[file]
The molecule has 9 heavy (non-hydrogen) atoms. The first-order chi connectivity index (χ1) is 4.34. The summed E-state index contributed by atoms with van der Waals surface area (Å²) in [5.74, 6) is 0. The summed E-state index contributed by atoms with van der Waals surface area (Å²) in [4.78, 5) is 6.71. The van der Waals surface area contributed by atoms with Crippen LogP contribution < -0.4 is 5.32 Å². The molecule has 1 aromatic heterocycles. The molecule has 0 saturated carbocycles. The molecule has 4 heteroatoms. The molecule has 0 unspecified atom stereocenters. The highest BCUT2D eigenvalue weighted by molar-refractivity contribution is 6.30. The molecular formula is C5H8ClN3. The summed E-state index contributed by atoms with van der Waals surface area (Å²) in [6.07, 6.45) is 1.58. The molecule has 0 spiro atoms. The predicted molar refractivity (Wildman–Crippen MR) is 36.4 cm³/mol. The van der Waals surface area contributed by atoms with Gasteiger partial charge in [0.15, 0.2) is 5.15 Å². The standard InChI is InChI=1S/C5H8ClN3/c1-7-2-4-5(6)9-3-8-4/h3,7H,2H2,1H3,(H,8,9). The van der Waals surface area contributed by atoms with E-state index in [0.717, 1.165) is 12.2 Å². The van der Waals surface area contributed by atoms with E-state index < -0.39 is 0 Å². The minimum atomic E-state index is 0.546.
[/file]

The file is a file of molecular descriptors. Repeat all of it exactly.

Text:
The molecule has 9 heavy (non-hydrogen) atoms. The first-order chi connectivity index (χ1) is 4.34. The summed E-state index contributed by atoms with van der Waals surface area (Å²) in [5.74, 6) is 0. The summed E-state index contributed by atoms with van der Waals surface area (Å²) in [4.78, 5) is 6.71. The van der Waals surface area contributed by atoms with Crippen LogP contribution < -0.4 is 5.32 Å². The molecule has 1 aromatic heterocycles. The molecule has 0 saturated carbocycles. The molecule has 4 heteroatoms. The molecule has 0 unspecified atom stereocenters. The highest BCUT2D eigenvalue weighted by molar-refractivity contribution is 6.30. The molecular formula is C5H8ClN3. The summed E-state index contributed by atoms with van der Waals surface area (Å²) in [6.07, 6.45) is 1.58. The molecule has 0 spiro atoms. The predicted molar refractivity (Wildman–Crippen MR) is 36.4 cm³/mol. The van der Waals surface area contributed by atoms with Gasteiger partial charge in [0.15, 0.2) is 5.15 Å². The standard InChI is InChI=1S/C5H8ClN3/c1-7-2-4-5(6)9-3-8-4/h3,7H,2H2,1H3,(H,8,9). The van der Waals surface area contributed by atoms with E-state index in [0.717, 1.165) is 12.2 Å². The van der Waals surface area contributed by atoms with E-state index < -0.39 is 0 Å². The minimum atomic E-state index is 0.546.